Sure, the Sun King was a putz. But did things have to end so badly for the French monarchy?
Perhaps not, writes Jones (History/Univ. of Warwick) in this ambitious, overstuffed examination of France’s 18th-century political elite and the tangled process of statecraft. The revolution of 1789 was by no means inevitable, Jones writes contra generations of Marxist historians; taking the long view, Jones suggests that the “revival of political history” in the profession allows a kind of “flattening-out” of the century and even a de-emphasizing of the centrality of that revolution in the great narrative of Western history. Jones assesses the comparative strengths of France at the time—when, he reckons, perhaps one in every six Europeans was French and much of Europe’s economy was governed by the nation—and then ticks off, one by one, the many accreted missteps and errors in judgment that squandered that strength, from the enormous cost of building fabulous palaces to the failure of France to maintain a credible North American empire or “to show the flag in the New World in any meaningful way.” The time saw an intense concentration of power in the hands of the monarchy: Louis XIV insisted on ruling without ministers and in his own name, for instance, which, Jones writes, made the “rhetorical ploy of ‘rescuing’ the ruler from ‘evil’ ministers difficult to sustain.” The lessening of the powers of the nobility that followed formed an imbalance that would affect French politics up to and during the time of the Revolution, weakening civil government, and paving the way for Napoleon’s rightist coup, at which point it was impossible for the government to “gauge the extent of popular discontent because it had destroyed most channels of independent expression,” a recipe for bad times indeed. Throughout thickets of data and quotation, Jones is lucid and even entertaining, though he is fond of some curious turns of phrase (remarking here that “it would prove extremely difficult to wash the Sun King out of the French nation’s hair,” there that the Enlightenment was a “sociological boom-box”) that may make some readers despair.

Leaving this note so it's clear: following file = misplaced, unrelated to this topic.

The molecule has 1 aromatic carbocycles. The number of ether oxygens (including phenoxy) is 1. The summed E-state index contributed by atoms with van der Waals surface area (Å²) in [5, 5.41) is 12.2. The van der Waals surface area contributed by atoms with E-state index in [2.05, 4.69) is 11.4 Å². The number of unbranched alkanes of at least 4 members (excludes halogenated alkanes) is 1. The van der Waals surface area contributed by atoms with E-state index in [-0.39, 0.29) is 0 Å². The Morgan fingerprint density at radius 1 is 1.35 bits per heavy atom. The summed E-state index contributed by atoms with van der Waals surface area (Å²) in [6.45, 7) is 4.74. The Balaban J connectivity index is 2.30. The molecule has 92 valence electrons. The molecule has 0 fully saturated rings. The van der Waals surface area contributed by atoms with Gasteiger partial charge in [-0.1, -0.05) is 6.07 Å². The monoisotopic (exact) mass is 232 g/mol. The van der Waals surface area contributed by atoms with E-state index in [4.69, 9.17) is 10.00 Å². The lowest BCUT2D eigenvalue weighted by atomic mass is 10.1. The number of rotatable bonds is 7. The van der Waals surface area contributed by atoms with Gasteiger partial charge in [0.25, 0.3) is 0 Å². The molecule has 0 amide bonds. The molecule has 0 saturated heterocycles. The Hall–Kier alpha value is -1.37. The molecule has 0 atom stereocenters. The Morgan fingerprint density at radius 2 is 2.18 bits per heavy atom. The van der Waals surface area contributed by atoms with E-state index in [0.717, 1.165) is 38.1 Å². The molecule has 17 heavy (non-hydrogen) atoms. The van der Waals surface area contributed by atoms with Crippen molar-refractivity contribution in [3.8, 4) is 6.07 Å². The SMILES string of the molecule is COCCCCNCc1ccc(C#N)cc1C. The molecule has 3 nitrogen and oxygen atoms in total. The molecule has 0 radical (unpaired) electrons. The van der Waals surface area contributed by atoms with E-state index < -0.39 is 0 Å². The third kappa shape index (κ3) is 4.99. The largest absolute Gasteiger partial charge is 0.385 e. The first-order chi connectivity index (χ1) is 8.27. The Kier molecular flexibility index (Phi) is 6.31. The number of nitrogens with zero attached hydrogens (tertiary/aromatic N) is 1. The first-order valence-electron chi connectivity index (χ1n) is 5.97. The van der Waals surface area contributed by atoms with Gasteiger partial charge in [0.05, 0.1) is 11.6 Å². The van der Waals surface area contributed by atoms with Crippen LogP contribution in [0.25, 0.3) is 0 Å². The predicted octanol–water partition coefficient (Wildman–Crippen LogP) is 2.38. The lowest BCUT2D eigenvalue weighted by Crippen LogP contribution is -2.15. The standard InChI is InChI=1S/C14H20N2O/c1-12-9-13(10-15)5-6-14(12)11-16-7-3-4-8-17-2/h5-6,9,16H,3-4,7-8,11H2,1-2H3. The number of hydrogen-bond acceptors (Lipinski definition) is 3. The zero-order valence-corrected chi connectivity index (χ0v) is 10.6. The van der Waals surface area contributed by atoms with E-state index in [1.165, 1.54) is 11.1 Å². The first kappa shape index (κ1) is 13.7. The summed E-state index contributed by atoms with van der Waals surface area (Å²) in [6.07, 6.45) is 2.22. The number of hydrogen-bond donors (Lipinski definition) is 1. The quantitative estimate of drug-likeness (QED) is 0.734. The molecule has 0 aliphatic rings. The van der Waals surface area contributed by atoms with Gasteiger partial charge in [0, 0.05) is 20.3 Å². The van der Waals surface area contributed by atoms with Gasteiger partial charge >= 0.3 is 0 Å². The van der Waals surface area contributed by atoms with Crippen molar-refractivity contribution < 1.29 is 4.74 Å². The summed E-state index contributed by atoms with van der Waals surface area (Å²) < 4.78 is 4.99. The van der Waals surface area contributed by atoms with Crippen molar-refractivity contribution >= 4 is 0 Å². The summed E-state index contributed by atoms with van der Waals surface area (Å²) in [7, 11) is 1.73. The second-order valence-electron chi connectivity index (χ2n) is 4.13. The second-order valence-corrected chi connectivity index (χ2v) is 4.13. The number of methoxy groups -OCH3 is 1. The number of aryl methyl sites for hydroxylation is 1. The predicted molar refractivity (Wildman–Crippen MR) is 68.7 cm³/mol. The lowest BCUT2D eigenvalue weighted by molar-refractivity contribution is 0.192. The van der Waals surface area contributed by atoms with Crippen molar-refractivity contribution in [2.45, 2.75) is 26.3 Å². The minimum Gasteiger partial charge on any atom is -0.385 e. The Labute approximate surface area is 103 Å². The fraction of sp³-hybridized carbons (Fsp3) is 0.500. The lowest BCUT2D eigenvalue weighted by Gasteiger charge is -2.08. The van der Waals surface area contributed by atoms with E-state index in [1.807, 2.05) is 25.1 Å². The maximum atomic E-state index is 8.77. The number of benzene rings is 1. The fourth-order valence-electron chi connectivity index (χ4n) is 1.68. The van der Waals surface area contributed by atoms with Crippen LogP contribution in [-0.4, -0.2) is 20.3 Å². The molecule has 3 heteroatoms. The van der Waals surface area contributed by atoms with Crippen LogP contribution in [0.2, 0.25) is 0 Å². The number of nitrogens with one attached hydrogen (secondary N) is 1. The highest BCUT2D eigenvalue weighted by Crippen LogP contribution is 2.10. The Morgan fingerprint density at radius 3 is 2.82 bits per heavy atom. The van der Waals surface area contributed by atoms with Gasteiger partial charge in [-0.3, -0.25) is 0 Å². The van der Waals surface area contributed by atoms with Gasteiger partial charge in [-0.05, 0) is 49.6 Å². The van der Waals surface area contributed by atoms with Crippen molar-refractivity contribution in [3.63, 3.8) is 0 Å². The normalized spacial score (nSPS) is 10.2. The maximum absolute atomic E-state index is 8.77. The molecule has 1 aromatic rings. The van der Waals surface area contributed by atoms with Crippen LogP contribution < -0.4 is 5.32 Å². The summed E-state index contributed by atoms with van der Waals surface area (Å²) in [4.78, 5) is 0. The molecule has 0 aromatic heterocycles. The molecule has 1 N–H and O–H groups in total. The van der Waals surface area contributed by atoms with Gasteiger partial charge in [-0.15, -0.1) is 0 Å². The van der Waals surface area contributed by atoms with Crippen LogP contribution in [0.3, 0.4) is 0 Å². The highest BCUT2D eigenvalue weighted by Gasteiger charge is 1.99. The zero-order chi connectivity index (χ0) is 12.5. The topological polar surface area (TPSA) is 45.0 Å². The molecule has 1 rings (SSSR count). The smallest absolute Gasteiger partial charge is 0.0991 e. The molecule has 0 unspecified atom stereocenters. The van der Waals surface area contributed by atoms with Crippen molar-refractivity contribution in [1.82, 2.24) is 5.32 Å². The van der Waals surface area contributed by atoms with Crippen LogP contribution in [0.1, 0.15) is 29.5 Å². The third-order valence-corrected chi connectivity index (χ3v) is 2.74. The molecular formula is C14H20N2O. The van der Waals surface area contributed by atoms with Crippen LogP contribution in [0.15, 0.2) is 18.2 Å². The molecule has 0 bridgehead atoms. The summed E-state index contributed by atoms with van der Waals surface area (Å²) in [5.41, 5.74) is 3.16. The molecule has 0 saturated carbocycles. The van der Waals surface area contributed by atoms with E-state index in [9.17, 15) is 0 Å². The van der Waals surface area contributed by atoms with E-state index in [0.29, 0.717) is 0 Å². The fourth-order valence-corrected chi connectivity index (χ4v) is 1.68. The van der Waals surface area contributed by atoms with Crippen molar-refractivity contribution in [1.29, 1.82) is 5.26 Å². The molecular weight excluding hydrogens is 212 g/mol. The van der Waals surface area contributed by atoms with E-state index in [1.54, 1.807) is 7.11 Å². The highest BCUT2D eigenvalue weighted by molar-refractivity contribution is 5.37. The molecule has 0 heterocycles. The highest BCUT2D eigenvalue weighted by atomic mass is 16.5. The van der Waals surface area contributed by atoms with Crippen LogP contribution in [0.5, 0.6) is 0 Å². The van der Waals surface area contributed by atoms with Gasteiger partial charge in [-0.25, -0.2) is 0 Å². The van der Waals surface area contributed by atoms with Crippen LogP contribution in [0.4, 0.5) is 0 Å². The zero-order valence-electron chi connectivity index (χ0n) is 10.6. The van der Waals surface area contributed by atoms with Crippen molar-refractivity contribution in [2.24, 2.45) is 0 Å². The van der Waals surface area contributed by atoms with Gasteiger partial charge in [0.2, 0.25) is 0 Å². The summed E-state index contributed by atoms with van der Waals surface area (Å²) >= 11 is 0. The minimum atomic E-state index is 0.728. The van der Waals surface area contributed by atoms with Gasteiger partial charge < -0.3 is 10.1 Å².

Still: a novel approach to the study of 18th-century French history.